Just make very sure the bucking bar holder has very good light. They will see which rivet you put in and they should be able to know which one to hold the bar against. If there is any question, have them try to push the rivet out a little while you hold the rivet set against it. That's a good way to verify you're both on the same one. Make sure they aren't pushing too hard on the rivet when you start the bucking.

You can't put in more than one at a time anyway, as soon as you start the rivet gun the rest would fall out.
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Old 10-01-2010, 03:45 PM   #9
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I always put them in one at a time following an agreed pattern.

I put one in, position the air riveter, then wait to feel the clunk of the bar against it (a little tap) then it just takes a 1.5 second burst and it's perfect. My buck bar has a little slot in one end for checking if it's bucked enough - each one is checked before doing the next, which is signaled by the bucker putting their finger over the next planned hole to signal to me to go back and give the last rivet a little more.

I always like to use the little rubber guard that protects the skin.
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Old 10-01-2010, 04:01 PM   #10
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Dave
can you please elaborate how can you tell if a rivet is bucked enough? What kind of bar do you use?
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Old 10-01-2010, 04:21 PM   #11
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My bar is about 4" long and about 3/4" wide, with a flat head at one end. The other end is like a pry bar, with a small notch cut into it, about 1/12" high or so. I never measured it thought. It's not heavy, and doesn't take much pressure...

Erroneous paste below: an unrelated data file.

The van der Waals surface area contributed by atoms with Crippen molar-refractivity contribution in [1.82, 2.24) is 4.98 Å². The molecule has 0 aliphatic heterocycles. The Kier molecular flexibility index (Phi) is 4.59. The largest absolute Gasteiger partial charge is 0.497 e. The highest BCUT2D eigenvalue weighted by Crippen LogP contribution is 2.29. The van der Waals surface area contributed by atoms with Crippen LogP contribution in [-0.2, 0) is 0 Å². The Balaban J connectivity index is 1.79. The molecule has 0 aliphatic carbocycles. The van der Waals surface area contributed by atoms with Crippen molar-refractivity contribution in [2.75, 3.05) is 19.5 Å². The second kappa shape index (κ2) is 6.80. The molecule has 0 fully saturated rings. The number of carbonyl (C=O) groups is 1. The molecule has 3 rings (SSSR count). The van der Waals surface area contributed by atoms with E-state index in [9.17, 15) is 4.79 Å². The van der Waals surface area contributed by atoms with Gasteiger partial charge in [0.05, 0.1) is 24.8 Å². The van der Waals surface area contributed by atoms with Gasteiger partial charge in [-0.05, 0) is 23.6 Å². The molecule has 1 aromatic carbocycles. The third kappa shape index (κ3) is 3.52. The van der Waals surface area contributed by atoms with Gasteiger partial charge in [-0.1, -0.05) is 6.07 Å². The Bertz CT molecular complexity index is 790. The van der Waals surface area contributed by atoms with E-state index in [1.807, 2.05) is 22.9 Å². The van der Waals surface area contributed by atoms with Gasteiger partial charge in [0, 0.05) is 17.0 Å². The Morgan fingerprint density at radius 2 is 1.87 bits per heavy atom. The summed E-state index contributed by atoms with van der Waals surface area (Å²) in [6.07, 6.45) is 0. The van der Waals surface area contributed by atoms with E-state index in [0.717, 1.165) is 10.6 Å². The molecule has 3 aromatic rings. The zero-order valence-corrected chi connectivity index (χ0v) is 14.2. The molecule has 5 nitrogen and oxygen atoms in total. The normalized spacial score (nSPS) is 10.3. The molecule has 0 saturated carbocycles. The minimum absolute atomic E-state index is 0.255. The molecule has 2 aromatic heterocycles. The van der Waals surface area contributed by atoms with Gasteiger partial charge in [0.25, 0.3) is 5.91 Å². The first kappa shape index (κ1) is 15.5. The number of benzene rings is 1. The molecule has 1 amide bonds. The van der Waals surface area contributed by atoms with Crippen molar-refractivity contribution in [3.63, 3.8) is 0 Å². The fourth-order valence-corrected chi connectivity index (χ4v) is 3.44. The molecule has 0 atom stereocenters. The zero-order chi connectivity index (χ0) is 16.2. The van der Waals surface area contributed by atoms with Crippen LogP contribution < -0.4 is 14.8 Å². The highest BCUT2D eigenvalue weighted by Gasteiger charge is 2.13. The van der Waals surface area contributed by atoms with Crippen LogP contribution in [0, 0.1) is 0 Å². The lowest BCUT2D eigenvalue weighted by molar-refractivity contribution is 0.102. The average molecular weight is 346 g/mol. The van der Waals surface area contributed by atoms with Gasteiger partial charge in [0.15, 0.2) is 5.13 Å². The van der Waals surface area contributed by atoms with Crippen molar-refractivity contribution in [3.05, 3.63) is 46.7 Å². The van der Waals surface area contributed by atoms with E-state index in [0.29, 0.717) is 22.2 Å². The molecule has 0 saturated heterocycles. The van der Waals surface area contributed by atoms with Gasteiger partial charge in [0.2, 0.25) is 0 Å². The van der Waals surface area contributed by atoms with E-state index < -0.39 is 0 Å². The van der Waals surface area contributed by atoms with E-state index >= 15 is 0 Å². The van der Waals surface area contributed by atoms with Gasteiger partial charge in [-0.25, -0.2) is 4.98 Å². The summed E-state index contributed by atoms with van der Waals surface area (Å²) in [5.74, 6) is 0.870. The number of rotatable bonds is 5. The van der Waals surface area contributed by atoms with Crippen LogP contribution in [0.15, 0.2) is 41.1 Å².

It's very like this one, but with a small notch in the top right edge.

As to how I tell a rivet is bucked enough? I've only done a couple of thousand, so I am not vastly experienced or properly trained, but after the first ten or so, it "clicked" for me and I got very consistent.

The ideal bucked rivet will be even on the outside with no marks or half-moons. Inside, light, even pressure. By feel, the two pieces will pull together and the sound will change. On examination, the inside head should be flattened enough to touch the skin all the way around it, but not TOO flattened (weaker).

It's the weight of the bucking bar that does the work, so simple "hold and keep flat" pressure is all that's required of the bucker.

I'm "out of action" for proper riveting after lending my airgun out and not getting it back yet - I'd buy another if it were economical but I can't find one at a sensible price, or people point me to air POP riveters which are a whole different machine.
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Old 10-01-2010, 06:03 PM   #12
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Thanks Dave for all the advice, and thanks for the offer to drive down and help. I actually don't even have the trailer yet, going to look at it tomorrow. If I happen to win the lottery in the next few days I will FLY you to Bama and put you up in a 5 star hotel. Errrr, well...... maybe I would just buy a fully loaded classic of the lot if that happened but who knows? I have never been a multi-millionaire.
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Old 10-01-2010, 09:54 PM   #13
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thanks for the info I think I'm overdoing it with the riveter...more practice
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Old 10-02-2010, 02:25 PM   #14
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It's far more common for people to over-squeeze the rivet than under-squeeze it. The strength of the rivet is greatest before it is mostly flattened out on the inside. If you undersqueeze it you can always add a little more, but if you oversqueeze it, you can't back it off a bit